In the wake of Ranehill’s failed replication, Cuddy and Carney set to work on a response. Carney…tried to chart a P-curve of all 33 studies they were mentioning in their paper (which was already under review). Carney sent the paper and the P-curve to Nelson for some feedback, but he sent it on to Simmons and Simonsohn, as they were the experts.

    The letter Simmons wrote back to Carney was polite, but he argued that her P-curve had not been executed correctly. He and Simonsohn had each executed P-curves of the 33 studies, and each found that it was flat, suggesting that the body of literature it reflected did not count as strong evidence. He did write that “conceptual points raised before that section are useful and contribute to the debate” but that they should take the P-curve out. “Everybody wins in that case.” According to Cuddy, she and Carney thought the P-curve science was not as settled as Simmons believed it to be. But afraid of public recrimination, they did exactly as he said — they took out the P-curve.

    But then, a key point (in fact, the substance) of the blog post is that one should run a P-curve before considering moderators:

    One approach would be to run a series of studies to systematically manipulate these hypothesized moderators to see whether they matter.

    But before spending valuable resources on that, it is necessary to first establish whether there is reason to believe, based on the published literature, that power posing is ever effective. Might it be instead the case that the original findings are false-positive?

    P-curve is just the tool for this.

    I agree that the blog post, standing alone, looks fine. But in light of the above, where Simmons suggests Cuddy take out the P-curve out of her response and then goes and skewers her response with it, I can see how someone could consider that a bit of a sucker punch.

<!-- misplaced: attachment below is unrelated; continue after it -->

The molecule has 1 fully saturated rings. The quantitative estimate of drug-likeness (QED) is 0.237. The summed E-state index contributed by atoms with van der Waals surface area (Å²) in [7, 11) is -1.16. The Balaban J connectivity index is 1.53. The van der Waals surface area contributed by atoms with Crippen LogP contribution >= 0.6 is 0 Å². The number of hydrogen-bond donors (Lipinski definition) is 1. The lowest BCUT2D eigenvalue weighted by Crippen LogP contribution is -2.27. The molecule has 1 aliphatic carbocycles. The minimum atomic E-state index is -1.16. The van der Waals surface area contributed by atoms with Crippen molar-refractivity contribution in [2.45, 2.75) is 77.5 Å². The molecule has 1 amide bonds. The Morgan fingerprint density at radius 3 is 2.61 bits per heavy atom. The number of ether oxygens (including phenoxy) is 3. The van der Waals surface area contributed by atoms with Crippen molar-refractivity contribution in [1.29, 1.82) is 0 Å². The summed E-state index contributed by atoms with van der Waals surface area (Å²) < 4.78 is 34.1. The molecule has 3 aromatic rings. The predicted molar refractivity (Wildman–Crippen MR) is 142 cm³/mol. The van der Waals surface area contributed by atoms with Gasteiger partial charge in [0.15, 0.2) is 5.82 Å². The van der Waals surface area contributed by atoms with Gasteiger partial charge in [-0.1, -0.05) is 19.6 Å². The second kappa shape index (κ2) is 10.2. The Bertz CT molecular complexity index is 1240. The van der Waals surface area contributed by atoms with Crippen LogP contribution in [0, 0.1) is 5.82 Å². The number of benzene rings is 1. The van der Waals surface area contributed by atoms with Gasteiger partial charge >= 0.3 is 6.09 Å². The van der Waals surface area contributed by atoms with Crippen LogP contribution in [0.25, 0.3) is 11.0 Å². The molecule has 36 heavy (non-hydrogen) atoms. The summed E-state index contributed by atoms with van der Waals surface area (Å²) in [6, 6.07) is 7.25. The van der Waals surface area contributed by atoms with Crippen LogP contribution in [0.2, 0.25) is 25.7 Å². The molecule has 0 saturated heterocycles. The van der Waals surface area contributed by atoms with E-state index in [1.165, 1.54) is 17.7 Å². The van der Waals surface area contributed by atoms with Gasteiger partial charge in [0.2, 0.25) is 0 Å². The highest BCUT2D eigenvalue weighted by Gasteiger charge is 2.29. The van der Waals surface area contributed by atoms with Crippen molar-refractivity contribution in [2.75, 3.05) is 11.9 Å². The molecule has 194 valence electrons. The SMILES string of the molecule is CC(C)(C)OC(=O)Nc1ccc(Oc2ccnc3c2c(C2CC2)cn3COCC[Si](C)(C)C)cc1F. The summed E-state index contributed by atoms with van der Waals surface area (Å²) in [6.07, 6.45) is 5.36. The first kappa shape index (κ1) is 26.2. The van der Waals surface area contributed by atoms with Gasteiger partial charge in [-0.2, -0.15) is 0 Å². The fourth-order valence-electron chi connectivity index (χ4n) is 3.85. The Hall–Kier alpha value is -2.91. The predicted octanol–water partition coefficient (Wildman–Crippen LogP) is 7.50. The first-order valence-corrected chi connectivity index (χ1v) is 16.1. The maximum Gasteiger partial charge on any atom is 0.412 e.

As as it turns out, even Simmons himself can see it that way. Again from the NYT article:

    When Simmons and I met, I asked him why he eventually wrote such a damning blog post, when his initial correspondence with Carney did not seem particularly discouraging. He and Simonsohn, he told me, had clearly explained to Cuddy and Carney that the supporting studies they cited were problematic as a body of work — and yet all the researchers did was drop the visual graph, as if deliberately sidestepping the issue. They left in the body of literature that Simmons and Simonsohn’s P-curve discredited. That apparent disregard for contrary evidence was, Simmons said, partly what prompted them to publish the harsh blog post in the first place.

    But the email that Simmons and Simonsohn had sent was, in fact, ambiguous: They had explicitly told her to drop the P-curve and yet left the impression that the paper was otherwise sound. At my request, Simmons looked back at his original email. I watched as he read it over. “Oh, yeah,” he said quietly. He had a pained look on his face. “We did say to drop the graph, didn’t we?” He read it over again, then sat back. “I didn’t remember that. This may be a big misunderstanding about — that email is too polite.”

    Cuddy and Carney had taken their advice literally. Simmons stood by his analysis but recognized that there was confusion at play in how they interpreted the events that transpired. Simmons says he harbored no ill will toward Cuddy before criticizing her paper; if anything, he remembered her warmly. “She was great,” he said, smiling at the memory. “We published the blog post despite my history with Amy. Because I realized that once we pulled the trigger on this. … ” He did not finish the sentence. Cuddy had, in fact, become the poster girl for this kind of work, which even he thought was not fair. “The original study wasn’t particularly egregious,” he said. “It was published in 2010 before anyone was thinking about this.”

    For a moment, the scientist allowed the human element to factor into how he felt about his email response to that paper. “I wish,” he said, “I’d had the presence of mind to pick up the phone and call Amy.”